Wednesday, January 26, 2022

SpaceX's Navy Being Deployed for the Next Few Days ... Wait ... Their Navy?

I never thought of SpaceX of having a navy, but if you count nine vessels as a navy, it's fair to say they have one.  Eric Ralph of Teslarati describes it all:

Continuing what appears to be SpaceX’s preferred pace of activity in 2022, several ships in the company’s navy have deployed to support two Falcon 9 launches scheduled later this week.

A fourth ship will likely head into the Pacific late this week or early next for a third launch, a fifth ship will depart for a different fairing recovery mission near the Bahamas, and a sixth SpaceX ship is sailing back to Florida’s East Coast after recovering a Dragon spacecraft from the Gulf of Mexico. Had all three of the Falcon 9 launches planned over the next week required a drone ship for booster recovery, almost the entirety of SpaceX’s navy – eight of nine SpaceX-leased/owned ships and up to two tugboats – might have simultaneously been at sea by this weekend.

Instead, the rare back-to-back alignment of two commercial missions that will both allow SpaceX to perform return-to-launch-site (RTLS) Falcon 9 booster landings will only require the deployment of one drone ship and up to six ships total within the next few days.

As far as I can tell, tomorrow evening's launch of the Italian COSMO-SkyMed Second Generation, or CSG 2, radar surveillance satellite is still scheduled.  The time will be 6:11:50 PM EST, or 2311:50 UTC, and the launch trajectory will mimic the January 14th mission that gave us such beautiful views. This one won't.  Our forecast is for high cloud cover and scattered rain.  A map from Twitter expert @Raul74Cz may help you visualize it. 

Starting at the top, the green tinted area is the launch hazard area that's kept clear of planes and boats.  The red line and then red-tinted, oblong, asymmetric pentagon east of the Miami-Dade County area and northwest of Grand Bahama island is the emergency dumping area where the uppers stage and payload will be crashed in case of boostback/Second Engine Start-1 failure.  Farther south and connected to the Cape by a light green line is an orange-tinted circle.  This is where the fairing halves will be recovered. There's a thin black line that is part of the light green trajectory until it takes a turn to travel down the SSW line of the coast.  That's the trajectory of the second stage and CSG-2 satellite.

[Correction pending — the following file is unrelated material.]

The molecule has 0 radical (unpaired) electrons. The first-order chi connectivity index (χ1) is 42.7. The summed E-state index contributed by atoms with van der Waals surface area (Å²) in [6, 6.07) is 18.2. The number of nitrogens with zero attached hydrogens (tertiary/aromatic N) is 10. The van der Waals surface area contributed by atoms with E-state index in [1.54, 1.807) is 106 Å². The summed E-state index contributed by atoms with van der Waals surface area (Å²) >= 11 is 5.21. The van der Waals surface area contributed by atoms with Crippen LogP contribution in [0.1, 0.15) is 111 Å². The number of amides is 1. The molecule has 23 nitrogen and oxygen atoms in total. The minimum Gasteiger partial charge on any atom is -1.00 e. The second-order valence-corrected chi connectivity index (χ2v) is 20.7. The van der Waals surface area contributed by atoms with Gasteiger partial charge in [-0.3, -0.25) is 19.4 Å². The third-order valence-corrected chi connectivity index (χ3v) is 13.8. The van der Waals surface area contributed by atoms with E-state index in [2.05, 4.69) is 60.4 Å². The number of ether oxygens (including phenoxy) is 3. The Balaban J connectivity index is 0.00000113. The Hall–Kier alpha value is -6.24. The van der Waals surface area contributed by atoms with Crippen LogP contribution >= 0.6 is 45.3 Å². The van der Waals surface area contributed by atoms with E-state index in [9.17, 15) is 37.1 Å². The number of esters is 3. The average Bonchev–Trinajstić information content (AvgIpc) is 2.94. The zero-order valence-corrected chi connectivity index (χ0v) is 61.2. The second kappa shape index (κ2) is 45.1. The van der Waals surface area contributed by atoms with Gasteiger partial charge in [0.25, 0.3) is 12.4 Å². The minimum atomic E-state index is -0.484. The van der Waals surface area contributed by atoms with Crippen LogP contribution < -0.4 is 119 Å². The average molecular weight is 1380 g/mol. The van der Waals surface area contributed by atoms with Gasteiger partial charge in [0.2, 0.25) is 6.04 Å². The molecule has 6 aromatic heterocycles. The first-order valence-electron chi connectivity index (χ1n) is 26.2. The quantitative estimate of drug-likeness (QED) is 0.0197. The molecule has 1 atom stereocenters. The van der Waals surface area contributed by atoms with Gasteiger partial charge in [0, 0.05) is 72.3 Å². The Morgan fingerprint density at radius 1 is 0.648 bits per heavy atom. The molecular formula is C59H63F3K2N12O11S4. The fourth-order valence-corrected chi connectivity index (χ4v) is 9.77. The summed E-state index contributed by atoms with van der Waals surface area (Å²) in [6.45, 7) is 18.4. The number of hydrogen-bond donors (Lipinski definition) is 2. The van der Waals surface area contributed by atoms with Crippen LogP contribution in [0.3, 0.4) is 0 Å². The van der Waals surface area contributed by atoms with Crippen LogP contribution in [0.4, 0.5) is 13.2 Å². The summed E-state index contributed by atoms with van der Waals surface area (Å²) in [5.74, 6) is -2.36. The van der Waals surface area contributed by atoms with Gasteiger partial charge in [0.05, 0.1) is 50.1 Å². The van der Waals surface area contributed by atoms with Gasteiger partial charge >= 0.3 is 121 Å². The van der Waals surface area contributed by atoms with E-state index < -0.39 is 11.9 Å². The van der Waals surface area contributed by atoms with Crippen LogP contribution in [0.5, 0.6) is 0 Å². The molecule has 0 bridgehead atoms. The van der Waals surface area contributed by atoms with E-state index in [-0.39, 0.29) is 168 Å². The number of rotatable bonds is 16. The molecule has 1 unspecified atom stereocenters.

The booster, B1052, will return to the launch area landing pads on Cape Canaveral Space Force Station.

On January 25th, SpaceX drone ship A Shortfall of Gravitas left Port Canaveral behind tugboat Zion M Falgout and are headed about 650 kilometers (~400 mi) southeast, farther to the east (right) of the edge in this picture, to recover a Falcon 9 booster scheduled to launch Starlink 4-7 as early as 3pm EST (20:00 UTC), Saturday, January 29th. The tugboat is almost certainly the support ship for the booster recovery crew.  

As the infomercials say, "but wait!  There's more!"  Handing the mike back over to Eric Ralph:

On the West Coast, SpaceX ship NRC Quest or GO Quest will likely depart Port of Long Beach on January 30th or 31st to recover a third payload fairing after Falcon 9’s planned February 2nd launch of the National Reconnaissance Office’s NROL-87 spy satellite(s). After launching NROL-87, Falcon 9’s first stage boost back to Vandenberg Space Force Base (VSFB) and land at SpaceX’s Landing Zone 4 (LZ-4) pad.

Meanwhile, SpaceX has as many as four more Starlink missions – three out of Florida and one out of California – potentially scheduled to launch in February 2022.




  1. And, with Starship the launch tempo will be even GREATER, although you won't see booster landings on the drone ship platforms. No landing gear, y'see...

  2. Good thing SpaceX is doing something, as Boeing and BO aren't.